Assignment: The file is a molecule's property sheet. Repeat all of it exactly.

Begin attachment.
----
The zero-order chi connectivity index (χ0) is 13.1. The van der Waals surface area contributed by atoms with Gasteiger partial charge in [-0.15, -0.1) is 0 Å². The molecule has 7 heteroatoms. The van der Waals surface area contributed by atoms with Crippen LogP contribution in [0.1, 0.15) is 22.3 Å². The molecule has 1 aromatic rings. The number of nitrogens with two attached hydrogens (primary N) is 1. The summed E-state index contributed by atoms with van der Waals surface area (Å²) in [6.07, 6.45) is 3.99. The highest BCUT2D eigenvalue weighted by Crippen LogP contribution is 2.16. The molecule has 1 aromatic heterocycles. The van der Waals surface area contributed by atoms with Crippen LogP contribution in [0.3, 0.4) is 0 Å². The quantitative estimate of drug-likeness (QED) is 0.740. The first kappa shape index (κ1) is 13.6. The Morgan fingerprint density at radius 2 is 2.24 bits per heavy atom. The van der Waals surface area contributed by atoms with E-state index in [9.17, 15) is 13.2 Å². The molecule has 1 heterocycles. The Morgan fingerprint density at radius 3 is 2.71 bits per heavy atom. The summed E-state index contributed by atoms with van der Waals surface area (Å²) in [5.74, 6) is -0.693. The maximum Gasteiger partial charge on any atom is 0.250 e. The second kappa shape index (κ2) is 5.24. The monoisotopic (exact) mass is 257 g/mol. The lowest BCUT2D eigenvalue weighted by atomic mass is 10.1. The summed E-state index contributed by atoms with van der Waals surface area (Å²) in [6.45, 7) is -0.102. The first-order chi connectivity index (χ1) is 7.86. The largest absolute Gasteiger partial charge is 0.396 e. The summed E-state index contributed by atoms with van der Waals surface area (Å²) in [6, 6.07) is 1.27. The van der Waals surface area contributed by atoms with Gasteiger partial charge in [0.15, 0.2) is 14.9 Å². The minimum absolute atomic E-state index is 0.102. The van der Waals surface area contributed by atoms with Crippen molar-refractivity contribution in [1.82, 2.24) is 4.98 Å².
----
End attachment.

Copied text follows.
The zero-order chi connectivity index (χ0) is 13.1. The van der Waals surface area contributed by atoms with Gasteiger partial charge in [-0.15, -0.1) is 0 Å². The molecule has 7 heteroatoms. The van der Waals surface area contributed by atoms with Crippen LogP contribution in [0.1, 0.15) is 22.3 Å². The molecule has 1 aromatic rings. The number of nitrogens with two attached hydrogens (primary N) is 1. The summed E-state index contributed by atoms with van der Waals surface area (Å²) in [6.07, 6.45) is 3.99. The highest BCUT2D eigenvalue weighted by Crippen LogP contribution is 2.16. The molecule has 1 aromatic heterocycles. The van der Waals surface area contributed by atoms with Crippen LogP contribution in [0.3, 0.4) is 0 Å². The quantitative estimate of drug-likeness (QED) is 0.740. The first kappa shape index (κ1) is 13.6. The Morgan fingerprint density at radius 2 is 2.24 bits per heavy atom. The van der Waals surface area contributed by atoms with E-state index in [9.17, 15) is 13.2 Å². The molecule has 1 heterocycles. The Morgan fingerprint density at radius 3 is 2.71 bits per heavy atom. The summed E-state index contributed by atoms with van der Waals surface area (Å²) in [5.74, 6) is -0.693. The maximum Gasteiger partial charge on any atom is 0.250 e. The second kappa shape index (κ2) is 5.24. The monoisotopic (exact) mass is 257 g/mol. The lowest BCUT2D eigenvalue weighted by atomic mass is 10.1. The summed E-state index contributed by atoms with van der Waals surface area (Å²) in [6.45, 7) is -0.102. The first-order chi connectivity index (χ1) is 7.86. The largest absolute Gasteiger partial charge is 0.396 e. The summed E-state index contributed by atoms with van der Waals surface area (Å²) in [6, 6.07) is 1.27. The van der Waals surface area contributed by atoms with Gasteiger partial charge in [0.15, 0.2) is 14.9 Å². The minimum absolute atomic E-state index is 0.102. The van der Waals surface area contributed by atoms with Crippen molar-refractivity contribution in [1.82, 2.24) is 4.98 Å².